As with Wockhardt, FDA said Fresenius' "inability to detect and prevent poor data integrity practices raises serious concerns about the lack of quality system effectiveness" at the facility. Senior management at Kresenius, including those at the corporate level, appeared to be "unaware" of the deficiencies found at the plant, FDA added. "Your senior management, at the local and corporate levels, is responsible for assuring that strict corporate standards, procedures, resources, and communication processes are in place to detect and prevent breaches in data integrity, and that such significant issues are identified, escalated, and addressed in a timely manner," the letter adds.
Indeed, the letter goes on to paint a disturbing picture of a plant that apparently acted outside the knowledge of Fresenius' corporate leaders. In one notable instance, the facility reportedly combined two batches of API, with one having failed specifications testing and the other having passed. The new batch was then certified as having passed, the letter said. In subsequent interviews with Fresenius, FDA said management employees "found no evidence that a request to blend batches of API came from management."
This, FDA said, "raises additional concerns, as it shows that your organization operates outside of the framework of a robust quality system. When your employees are able to decide that a failing API can be blended with a passing API batch to obtain a final passing result, this indicates that there is poor quality governance."
Inspection Authority and an Attempted Magic Trick
As with the Wockhardt letter, the Fresenius Warning Letter also references FDA's new inspection authority, granted to it under the FDA Safety and Innovation Act (FDASIA). In particular, if FDA determines that a company has delayed or otherwise disrupted its investigation, it can declare a drug "misbranded"—an authority clarified in a recently released guidance document.
This authority was cited in both letters, with FDA highlighting cases in both where employees had outright lied to investigators regarding certain conduct. In the case of Fresenius, one employee had reportedly "denied several times that he had performed sample trial injections and performed injections other than those reported in the quality control release testing records." FDA later determined these statements to be false once the firm admitted otherwise.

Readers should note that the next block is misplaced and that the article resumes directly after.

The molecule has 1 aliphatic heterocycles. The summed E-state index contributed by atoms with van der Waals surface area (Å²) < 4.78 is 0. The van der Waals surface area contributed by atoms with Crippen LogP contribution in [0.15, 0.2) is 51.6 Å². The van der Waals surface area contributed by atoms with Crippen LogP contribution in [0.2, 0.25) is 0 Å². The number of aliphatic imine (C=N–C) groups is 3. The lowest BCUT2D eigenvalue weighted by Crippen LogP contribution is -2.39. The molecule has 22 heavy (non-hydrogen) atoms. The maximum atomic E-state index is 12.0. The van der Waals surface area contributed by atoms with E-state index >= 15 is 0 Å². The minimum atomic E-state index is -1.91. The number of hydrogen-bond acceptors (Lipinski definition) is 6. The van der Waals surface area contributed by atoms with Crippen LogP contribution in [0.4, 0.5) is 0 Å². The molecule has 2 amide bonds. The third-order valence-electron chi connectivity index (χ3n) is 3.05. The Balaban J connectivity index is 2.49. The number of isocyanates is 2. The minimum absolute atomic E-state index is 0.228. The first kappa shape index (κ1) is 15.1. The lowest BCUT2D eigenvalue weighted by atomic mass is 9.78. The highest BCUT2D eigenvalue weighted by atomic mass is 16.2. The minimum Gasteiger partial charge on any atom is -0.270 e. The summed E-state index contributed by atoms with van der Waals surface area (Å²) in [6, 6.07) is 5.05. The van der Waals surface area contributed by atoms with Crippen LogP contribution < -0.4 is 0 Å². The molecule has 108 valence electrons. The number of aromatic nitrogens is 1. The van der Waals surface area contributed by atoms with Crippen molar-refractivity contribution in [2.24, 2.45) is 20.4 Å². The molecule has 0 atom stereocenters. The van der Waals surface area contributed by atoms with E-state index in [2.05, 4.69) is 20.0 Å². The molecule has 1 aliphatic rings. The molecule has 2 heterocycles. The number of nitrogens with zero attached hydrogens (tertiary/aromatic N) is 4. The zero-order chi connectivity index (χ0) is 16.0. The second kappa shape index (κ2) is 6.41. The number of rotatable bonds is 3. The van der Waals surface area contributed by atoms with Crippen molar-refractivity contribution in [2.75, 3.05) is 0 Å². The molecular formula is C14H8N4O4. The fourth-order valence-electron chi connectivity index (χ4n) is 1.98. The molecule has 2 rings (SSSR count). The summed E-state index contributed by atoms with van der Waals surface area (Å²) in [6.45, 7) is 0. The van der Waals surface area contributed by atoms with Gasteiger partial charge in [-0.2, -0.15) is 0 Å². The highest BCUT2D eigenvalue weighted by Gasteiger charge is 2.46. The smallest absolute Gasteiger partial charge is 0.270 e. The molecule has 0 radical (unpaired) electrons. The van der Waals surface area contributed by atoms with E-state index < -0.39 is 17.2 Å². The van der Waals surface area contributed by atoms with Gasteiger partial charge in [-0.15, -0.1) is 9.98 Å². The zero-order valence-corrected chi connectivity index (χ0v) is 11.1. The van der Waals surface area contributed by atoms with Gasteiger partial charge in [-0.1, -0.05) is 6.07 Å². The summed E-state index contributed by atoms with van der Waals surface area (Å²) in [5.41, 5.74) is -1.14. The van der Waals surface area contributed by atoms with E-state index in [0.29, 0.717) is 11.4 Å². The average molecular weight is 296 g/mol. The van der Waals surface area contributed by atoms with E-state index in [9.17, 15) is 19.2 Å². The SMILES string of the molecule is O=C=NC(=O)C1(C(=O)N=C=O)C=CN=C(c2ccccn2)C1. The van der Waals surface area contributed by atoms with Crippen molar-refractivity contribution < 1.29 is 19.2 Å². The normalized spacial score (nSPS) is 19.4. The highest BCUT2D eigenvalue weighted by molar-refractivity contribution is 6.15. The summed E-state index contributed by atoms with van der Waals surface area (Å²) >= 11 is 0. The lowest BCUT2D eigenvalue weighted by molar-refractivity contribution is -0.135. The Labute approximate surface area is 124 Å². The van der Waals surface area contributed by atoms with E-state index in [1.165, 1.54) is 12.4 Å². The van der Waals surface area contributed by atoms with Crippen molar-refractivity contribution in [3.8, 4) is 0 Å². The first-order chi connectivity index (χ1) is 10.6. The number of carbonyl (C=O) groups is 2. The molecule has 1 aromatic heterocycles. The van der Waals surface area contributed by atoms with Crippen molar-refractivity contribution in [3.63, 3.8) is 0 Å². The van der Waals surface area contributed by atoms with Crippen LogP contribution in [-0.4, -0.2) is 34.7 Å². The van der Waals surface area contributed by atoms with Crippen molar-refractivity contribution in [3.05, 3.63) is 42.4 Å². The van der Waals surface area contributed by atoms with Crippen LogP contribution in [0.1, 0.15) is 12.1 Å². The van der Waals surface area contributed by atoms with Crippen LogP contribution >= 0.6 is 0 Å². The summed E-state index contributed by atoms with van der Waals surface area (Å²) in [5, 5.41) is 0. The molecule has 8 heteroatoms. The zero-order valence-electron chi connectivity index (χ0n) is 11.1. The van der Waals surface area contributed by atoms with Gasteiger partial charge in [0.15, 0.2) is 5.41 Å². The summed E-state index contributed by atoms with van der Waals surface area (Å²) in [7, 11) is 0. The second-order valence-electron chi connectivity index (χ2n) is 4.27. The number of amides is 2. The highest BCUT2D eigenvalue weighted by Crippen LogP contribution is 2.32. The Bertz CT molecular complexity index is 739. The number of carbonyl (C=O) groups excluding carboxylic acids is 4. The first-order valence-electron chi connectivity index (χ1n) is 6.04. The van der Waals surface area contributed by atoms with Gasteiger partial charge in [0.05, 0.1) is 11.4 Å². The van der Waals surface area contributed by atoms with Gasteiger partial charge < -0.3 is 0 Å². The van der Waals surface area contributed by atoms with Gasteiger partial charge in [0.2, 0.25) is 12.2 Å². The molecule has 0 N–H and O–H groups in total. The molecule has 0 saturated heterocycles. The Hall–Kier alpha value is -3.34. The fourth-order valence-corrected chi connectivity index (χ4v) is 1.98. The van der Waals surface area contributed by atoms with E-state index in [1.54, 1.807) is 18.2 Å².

In another case, the company told FDA investigators that all files were automatically uploaded to a central server, and that no files would be found elsewhere. Investigators later found raw data testing files not contained on the server to be contained in desktop file folders.
In a third instance, FDA observed "foreign material" inside an unspecified piece of manufacturing equipment. An immediate request to inspect the material was denied, and when clearance was finally granted, the investigator found that the area had been cleaned. A facility employee then claimed the observed material had just been a "reflection of the light," but a subsequent deviation report observed by FDA confirmed the presence of the foreign material and an instruction to clear the equipment.
And—the cherry on top—an employee was observed "attempting to hide manufacturing-related records in his pocket from the FDA investigator," an act which he was apparently unsuccessful in completing.
If there seems to be one takeaway from both letters, it's that FDA is moving aggressively against companies where it determined that under-the-table testing is taking place, and is also referencing its new authority under FDASIA—in this case before it had even been explained in a guidance document—liberally. Companies would do well to get compliant, it seems.
FDA's Warning Letter to Fresenius
Warning Letter to Wockhardt
Inspection of Ranbaxy